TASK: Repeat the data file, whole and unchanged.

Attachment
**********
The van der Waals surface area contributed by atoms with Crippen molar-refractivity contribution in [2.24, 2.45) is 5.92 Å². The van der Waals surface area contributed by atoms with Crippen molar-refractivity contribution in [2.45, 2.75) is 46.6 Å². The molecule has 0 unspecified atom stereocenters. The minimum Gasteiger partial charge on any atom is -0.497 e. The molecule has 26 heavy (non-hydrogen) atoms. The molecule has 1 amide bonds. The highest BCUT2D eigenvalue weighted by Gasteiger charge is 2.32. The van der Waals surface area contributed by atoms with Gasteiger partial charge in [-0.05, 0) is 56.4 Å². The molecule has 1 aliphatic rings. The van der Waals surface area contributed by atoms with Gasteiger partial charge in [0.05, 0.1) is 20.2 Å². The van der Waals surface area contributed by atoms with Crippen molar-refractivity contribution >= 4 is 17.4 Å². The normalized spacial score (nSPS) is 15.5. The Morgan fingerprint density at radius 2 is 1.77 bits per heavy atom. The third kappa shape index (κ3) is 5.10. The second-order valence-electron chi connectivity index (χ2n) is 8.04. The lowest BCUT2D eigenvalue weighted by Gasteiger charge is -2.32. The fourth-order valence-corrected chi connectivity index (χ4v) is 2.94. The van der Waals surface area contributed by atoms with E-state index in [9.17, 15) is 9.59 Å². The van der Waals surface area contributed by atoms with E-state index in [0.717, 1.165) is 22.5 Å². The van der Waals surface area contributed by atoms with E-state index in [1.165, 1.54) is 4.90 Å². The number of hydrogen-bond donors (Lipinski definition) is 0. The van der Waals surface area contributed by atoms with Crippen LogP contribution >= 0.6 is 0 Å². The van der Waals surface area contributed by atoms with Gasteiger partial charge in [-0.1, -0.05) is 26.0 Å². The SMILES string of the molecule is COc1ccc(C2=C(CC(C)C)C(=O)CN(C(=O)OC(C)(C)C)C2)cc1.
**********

The van der Waals surface area contributed by atoms with Crippen molar-refractivity contribution in [2.24, 2.45) is 5.92 Å². The van der Waals surface area contributed by atoms with Crippen molar-refractivity contribution in [2.45, 2.75) is 46.6 Å². The molecule has 0 unspecified atom stereocenters. The minimum Gasteiger partial charge on any atom is -0.497 e. The molecule has 26 heavy (non-hydrogen) atoms. The molecule has 1 amide bonds. The highest BCUT2D eigenvalue weighted by Gasteiger charge is 2.32. The van der Waals surface area contributed by atoms with Gasteiger partial charge in [-0.05, 0) is 56.4 Å². The molecule has 1 aliphatic rings. The van der Waals surface area contributed by atoms with Gasteiger partial charge in [0.05, 0.1) is 20.2 Å². The van der Waals surface area contributed by atoms with Crippen molar-refractivity contribution >= 4 is 17.4 Å². The normalized spacial score (nSPS) is 15.5. The Morgan fingerprint density at radius 2 is 1.77 bits per heavy atom. The third kappa shape index (κ3) is 5.10. The second-order valence-electron chi connectivity index (χ2n) is 8.04. The lowest BCUT2D eigenvalue weighted by Gasteiger charge is -2.32. The fourth-order valence-corrected chi connectivity index (χ4v) is 2.94. The van der Waals surface area contributed by atoms with E-state index in [9.17, 15) is 9.59 Å². The van der Waals surface area contributed by atoms with E-state index in [0.717, 1.165) is 22.5 Å². The van der Waals surface area contributed by atoms with E-state index in [1.165, 1.54) is 4.90 Å². The number of hydrogen-bond donors (Lipinski definition) is 0. The van der Waals surface area contributed by atoms with Crippen LogP contribution >= 0.6 is 0 Å². The van der Waals surface area contributed by atoms with Gasteiger partial charge in [-0.1, -0.05) is 26.0 Å². The SMILES string of the molecule is COc1ccc(C2=C(CC(C)C)C(=O)CN(C(=O)OC(C)(C)C)C2)cc1.